Having a degree alone may not be enough to guarantee a job in a professional field. In fact, apprenticeships are now considered an excellent career choice for progressing within an industry, with on-the-job learning giving you much needed experience.
However, as an apprentice (and more than likely new to the industry), you have to think of yourself as part-student, part-employee – and someone with a lot to learn.
This is advice for those who are considering, or may already have, an apprenticeship, to help you make the most out of your opportunity.
Your new work environment may feel intimidating, with many different ideas and difficult vocabulary, so it’s understandable for a beginner to get confused. As an apprentice, nobody expects you to know all the answers all the time.
This is why you should have a mentor in the company – someone to give advice on your experience, and help guide you through the role. You also never know- if they’re impressed by your initiative and your keenness to learn, you could end up with a permanent position!
You may be given a task in which you’re not sure where to start, or you may even make a mistake. But don’t let mistakes ruin your confidence – ask your mentor what steps you have to take next, and consider them as learning experiences instead.
Spend time with everybody
You may have started an apprenticeship with a specific role and a huge ‘to-do’ list to work through, but that doesn’t mean you should be rooted to your computer.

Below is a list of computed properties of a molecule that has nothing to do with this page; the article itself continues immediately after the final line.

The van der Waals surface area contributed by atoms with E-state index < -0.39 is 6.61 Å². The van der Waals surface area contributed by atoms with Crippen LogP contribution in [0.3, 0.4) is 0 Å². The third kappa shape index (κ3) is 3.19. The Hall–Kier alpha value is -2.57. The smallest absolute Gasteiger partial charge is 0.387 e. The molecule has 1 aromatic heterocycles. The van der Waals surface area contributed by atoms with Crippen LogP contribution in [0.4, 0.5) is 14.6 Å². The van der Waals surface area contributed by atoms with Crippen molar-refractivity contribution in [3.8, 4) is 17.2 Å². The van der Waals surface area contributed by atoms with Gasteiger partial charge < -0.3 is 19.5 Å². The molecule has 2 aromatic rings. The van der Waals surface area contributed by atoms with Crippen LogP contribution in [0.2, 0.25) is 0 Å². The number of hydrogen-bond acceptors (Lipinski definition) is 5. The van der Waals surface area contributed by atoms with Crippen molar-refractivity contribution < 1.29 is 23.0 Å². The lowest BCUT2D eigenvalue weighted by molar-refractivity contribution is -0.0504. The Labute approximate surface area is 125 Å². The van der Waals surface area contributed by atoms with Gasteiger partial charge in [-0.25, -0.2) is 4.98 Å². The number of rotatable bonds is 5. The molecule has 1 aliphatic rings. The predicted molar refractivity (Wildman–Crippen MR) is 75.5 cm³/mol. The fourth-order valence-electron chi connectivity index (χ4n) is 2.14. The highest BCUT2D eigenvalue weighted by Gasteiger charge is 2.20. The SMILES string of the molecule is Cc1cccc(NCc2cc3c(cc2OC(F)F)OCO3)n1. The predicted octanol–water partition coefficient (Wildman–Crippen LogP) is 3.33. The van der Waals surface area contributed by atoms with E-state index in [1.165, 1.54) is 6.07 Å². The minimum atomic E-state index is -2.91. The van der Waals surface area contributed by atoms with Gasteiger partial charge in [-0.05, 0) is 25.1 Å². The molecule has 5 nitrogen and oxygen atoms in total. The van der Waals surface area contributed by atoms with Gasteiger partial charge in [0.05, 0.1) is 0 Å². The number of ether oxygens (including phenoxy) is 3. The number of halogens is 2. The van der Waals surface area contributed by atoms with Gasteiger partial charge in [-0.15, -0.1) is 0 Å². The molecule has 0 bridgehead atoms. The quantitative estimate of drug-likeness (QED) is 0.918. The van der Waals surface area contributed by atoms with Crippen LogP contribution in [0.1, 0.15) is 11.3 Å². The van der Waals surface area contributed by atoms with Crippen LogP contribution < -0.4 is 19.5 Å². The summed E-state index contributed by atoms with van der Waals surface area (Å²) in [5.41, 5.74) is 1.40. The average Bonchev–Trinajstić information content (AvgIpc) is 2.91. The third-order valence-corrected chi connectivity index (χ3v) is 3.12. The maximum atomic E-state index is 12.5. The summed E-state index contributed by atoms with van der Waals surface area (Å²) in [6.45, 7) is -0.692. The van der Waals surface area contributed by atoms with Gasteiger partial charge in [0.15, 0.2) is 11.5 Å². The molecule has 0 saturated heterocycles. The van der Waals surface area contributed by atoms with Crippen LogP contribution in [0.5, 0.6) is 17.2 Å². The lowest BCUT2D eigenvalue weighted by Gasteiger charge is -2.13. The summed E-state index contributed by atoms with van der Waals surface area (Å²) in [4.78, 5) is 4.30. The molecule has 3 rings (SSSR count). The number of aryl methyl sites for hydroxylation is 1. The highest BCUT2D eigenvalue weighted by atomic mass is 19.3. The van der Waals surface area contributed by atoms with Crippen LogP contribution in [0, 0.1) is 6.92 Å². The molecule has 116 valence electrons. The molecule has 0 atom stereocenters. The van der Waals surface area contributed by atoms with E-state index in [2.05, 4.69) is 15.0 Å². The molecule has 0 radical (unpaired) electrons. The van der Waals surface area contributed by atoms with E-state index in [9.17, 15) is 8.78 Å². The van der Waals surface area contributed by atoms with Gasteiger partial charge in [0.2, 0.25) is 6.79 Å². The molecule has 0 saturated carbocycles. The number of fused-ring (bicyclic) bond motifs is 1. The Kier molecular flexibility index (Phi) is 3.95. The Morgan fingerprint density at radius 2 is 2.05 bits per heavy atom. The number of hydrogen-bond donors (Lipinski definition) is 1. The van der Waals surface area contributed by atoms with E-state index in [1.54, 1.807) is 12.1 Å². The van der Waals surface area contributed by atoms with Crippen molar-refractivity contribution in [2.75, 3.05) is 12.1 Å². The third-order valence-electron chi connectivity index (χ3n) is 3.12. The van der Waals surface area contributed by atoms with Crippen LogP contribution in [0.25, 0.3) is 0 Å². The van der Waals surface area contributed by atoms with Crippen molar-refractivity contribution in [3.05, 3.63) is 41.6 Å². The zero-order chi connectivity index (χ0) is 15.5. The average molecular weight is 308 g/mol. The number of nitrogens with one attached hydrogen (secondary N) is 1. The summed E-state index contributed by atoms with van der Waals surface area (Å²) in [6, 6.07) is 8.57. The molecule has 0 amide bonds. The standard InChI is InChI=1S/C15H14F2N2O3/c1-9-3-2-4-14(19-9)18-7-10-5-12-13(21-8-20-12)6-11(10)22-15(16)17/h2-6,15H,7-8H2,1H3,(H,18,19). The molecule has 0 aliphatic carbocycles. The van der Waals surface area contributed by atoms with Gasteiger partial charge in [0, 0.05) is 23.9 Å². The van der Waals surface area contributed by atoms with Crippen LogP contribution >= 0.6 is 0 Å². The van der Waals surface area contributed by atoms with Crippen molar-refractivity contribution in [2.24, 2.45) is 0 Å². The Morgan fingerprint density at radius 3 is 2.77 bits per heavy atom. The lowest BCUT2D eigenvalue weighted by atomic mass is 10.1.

For example, if you work in admin but also have an interest in sales, take a bit of time to shadow the sales team and ask them questions. You may learn a little more about the company, the industry, and you could even find yourself taking on new tasks.
Showing initiative in ways like this also show that you’re a confident person and a flexible worker. So talk to everybody – you never know what skills you might pick up in the end.
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It’s likely that you’ll be entering a field that is completely alien to you, so you could be doing more basic tasks early on. Some apprentices can be impatient – and want to jump straight into the job. This can be mistaken for boredom – a bad signal for your employers!
Use this time to help you get settled in, and get used to the new position and your co-workers. You could also take this period to prepare yourself with material outside of work. If you’re in hairdressing, you may want to ask those in the salon if they know of any brilliant Youtube tips or tutorials for different styles. Even practical roles like health and social care may require you to do some extra research on how you can help those in need.
The ‘settling in’ period may feel long, but be patient and it will help you with more challenging tasks later on!
Get yourself into social situations
If you get an opportunity to speak to everybody outside the office environment, then you should jump at the chance.
Networking and taking part in ice-breakers such as Christmas parties and sports with colleagues can be a great way of getting to know them. After that, you’ll be more confident approaching people at work and asking them questions. You’ll also find yourself making great friends along the way!